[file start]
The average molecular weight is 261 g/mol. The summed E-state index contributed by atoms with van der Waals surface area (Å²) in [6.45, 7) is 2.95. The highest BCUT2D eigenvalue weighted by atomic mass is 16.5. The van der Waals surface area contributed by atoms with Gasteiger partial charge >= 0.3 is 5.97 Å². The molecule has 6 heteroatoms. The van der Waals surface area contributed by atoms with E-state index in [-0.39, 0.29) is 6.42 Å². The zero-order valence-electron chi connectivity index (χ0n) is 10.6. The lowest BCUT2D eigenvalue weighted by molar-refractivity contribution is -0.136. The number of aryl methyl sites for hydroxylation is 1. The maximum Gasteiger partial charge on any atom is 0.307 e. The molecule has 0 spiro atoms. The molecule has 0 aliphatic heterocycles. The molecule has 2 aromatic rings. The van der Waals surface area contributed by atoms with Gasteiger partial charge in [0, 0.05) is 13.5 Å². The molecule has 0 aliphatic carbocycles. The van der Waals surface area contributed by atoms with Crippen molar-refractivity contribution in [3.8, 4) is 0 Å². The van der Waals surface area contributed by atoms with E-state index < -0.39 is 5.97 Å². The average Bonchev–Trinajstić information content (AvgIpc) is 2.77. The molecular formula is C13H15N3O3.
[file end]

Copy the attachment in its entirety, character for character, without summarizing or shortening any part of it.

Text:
The average molecular weight is 261 g/mol. The summed E-state index contributed by atoms with van der Waals surface area (Å²) in [6.45, 7) is 2.95. The highest BCUT2D eigenvalue weighted by atomic mass is 16.5. The van der Waals surface area contributed by atoms with Gasteiger partial charge >= 0.3 is 5.97 Å². The molecule has 6 heteroatoms. The van der Waals surface area contributed by atoms with E-state index in [-0.39, 0.29) is 6.42 Å². The zero-order valence-electron chi connectivity index (χ0n) is 10.6. The lowest BCUT2D eigenvalue weighted by molar-refractivity contribution is -0.136. The number of aryl methyl sites for hydroxylation is 1. The maximum Gasteiger partial charge on any atom is 0.307 e. The molecule has 0 spiro atoms. The molecule has 0 aliphatic heterocycles. The molecule has 2 aromatic rings. The van der Waals surface area contributed by atoms with Gasteiger partial charge in [0, 0.05) is 13.5 Å². The molecule has 0 aliphatic carbocycles. The van der Waals surface area contributed by atoms with Crippen molar-refractivity contribution in [3.8, 4) is 0 Å². The van der Waals surface area contributed by atoms with E-state index < -0.39 is 5.97 Å². The average Bonchev–Trinajstić information content (AvgIpc) is 2.77. The molecular formula is C13H15N3O3.